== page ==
6. Separate the upper and lower halves of the fuse box while minding the electrical tape on the right side
  7. Remove the bottom of the fuse box and set it aside
  8. Twist the fuse box upside down so you can pull the splicer out from underneath and assess the situation

HOW TO FIX IT

The concept here is to remove the splicer and join the wires together with a soldering iron instead. The splicer exists to connect the 14 wires in 3 groups. Unfortunately, its design is prone to failure. The following diagram shows which wires to solder together using three colors. Click for full size.

Chevrolet Aveo Splicer

  1. Cut 7 wires off the row of the splicer that contains
    1. Green with yellow stripe
    2. Brown
    3. Green
    4. Brown
    5. Green with yellow stripe
    6. Brown
    7. Green with yellow stripe
  2. Solder all 7 of these wires together
  3. Cut 4 wires off the other side
    1. Purple with white stripe
    2. Brown with white stripe
    3. Brown with white stripe
    4. Brown with white stripe
  4. Solder all 4 of these wires together
  5. Cut the last 3 wires from the splicer
    1. Purple
    2. Purple
    3. Purple with white stripe
  6. Solder all 3 of these wires together
  7. Cover everything in electrical tape
  8. Put your car back together while connecting your battery last (positive first)

OPTIONAL STEPS

  1. Destroy the splicer
  2. Start car
  3. Use lights

If these instructions helped you fix your car's lights, I am glad I could help you and save a few hundred dollars in the process. If you want to buy me a beer, my paypal address is corey.salzano@gmail.com. Drive safely.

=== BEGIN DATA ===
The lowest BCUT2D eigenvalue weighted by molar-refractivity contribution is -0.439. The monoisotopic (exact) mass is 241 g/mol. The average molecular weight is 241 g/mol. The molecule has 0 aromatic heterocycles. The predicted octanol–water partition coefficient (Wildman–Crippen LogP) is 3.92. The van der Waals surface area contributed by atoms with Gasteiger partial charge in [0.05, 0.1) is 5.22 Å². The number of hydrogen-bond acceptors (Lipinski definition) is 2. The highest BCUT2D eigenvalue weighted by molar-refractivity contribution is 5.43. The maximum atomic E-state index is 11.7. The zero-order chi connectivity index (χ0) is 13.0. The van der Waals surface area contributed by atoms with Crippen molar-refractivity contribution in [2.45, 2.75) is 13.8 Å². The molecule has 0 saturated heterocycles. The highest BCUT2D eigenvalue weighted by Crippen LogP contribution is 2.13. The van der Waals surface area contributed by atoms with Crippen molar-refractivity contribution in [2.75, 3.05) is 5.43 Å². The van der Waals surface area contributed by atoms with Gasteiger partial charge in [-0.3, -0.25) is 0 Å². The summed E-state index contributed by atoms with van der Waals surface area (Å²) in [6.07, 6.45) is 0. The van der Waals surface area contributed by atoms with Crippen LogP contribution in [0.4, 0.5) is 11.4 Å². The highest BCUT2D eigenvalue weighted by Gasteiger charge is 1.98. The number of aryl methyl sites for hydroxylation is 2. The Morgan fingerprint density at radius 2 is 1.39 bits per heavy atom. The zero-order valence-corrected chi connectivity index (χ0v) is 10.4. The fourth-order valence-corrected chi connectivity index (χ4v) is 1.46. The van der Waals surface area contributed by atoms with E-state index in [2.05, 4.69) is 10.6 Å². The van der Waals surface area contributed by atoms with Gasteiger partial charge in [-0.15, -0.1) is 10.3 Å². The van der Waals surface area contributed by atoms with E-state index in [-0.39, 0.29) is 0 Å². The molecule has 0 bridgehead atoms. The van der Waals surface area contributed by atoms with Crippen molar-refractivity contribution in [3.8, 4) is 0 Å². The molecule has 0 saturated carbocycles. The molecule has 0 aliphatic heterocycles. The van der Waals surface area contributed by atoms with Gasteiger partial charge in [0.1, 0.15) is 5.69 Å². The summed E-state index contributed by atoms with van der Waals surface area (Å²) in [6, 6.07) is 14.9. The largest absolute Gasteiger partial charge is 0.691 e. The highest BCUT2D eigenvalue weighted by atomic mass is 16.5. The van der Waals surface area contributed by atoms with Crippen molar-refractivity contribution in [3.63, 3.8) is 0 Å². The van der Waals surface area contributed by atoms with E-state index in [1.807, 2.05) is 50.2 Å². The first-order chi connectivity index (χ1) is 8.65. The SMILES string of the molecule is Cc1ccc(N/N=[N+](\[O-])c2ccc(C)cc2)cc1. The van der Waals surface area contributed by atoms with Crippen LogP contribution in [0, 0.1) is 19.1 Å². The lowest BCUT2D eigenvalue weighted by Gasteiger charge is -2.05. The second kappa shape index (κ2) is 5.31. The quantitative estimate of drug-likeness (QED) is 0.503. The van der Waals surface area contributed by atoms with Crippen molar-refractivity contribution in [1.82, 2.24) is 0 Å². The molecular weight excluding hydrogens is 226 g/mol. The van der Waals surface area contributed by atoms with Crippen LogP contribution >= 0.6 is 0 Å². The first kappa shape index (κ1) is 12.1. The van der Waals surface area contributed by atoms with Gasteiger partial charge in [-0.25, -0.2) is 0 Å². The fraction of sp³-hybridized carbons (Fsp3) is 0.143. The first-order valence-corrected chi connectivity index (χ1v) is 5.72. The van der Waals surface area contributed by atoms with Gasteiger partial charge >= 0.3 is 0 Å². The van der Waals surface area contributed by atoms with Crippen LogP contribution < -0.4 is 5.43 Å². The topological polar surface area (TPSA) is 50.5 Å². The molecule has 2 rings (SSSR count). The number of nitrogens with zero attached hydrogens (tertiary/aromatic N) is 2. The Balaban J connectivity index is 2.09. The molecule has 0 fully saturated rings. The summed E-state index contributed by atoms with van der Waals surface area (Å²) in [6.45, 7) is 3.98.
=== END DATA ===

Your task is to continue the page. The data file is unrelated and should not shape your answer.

May 29, 2011

Integra DC hatch rear spoiler delete

What size are holes under the spoiler?
3/8", 3/8", 3/8", 7/16", 7/16"

Do you have more pictures?

March 22, 2011

Keys cut this morning, what a difference

I can't believe what a huge difference there is between the key I had been using and the new ones I got cut at Acura this morning.

March 21, 2011

Making some more progress on my tan-to-black interior swap

June 12, 2010

Integra carpet dyeing

Before

Photobucket

After

Instructions here

I used 6 bottles of dye

May 10, 2010

Integra carpet cleaning

Before

Photobucket

After

Photobucket

April 27, 2010

Torn axle boot

April 13, 2010

Repair Integra motor mounts with polyurethane

I bought a '96 sedan at the end of 2009. Among the various issues I need to address, all three of the vibration-absorbing rubber motor mounts are torn. I bought the front two new from Honda. After removing the rear mount, I decided that I would fill it with polyurethane instead of replacing it.

The first picture below is of the rear mount while I was cleaning it up in the sink. The other three photos are actually the front two mounts that I replaced. I filled the rear mount, and loose-bolted it in place on the car so that it would cure in the proper position. I want to know how hard it is going to be after it fully cures, so I filled the two front mounts last night.

  1. Clean the damaged motor mounts.
  2. Let the mounts dry. Prepare a workspace.
  3. Seal one side of a mount. I used Gorilla Tape to hold the wet polyurethane in place.
  4. Fill the motor mount with polyurethane, and let it cure for at least 8 days.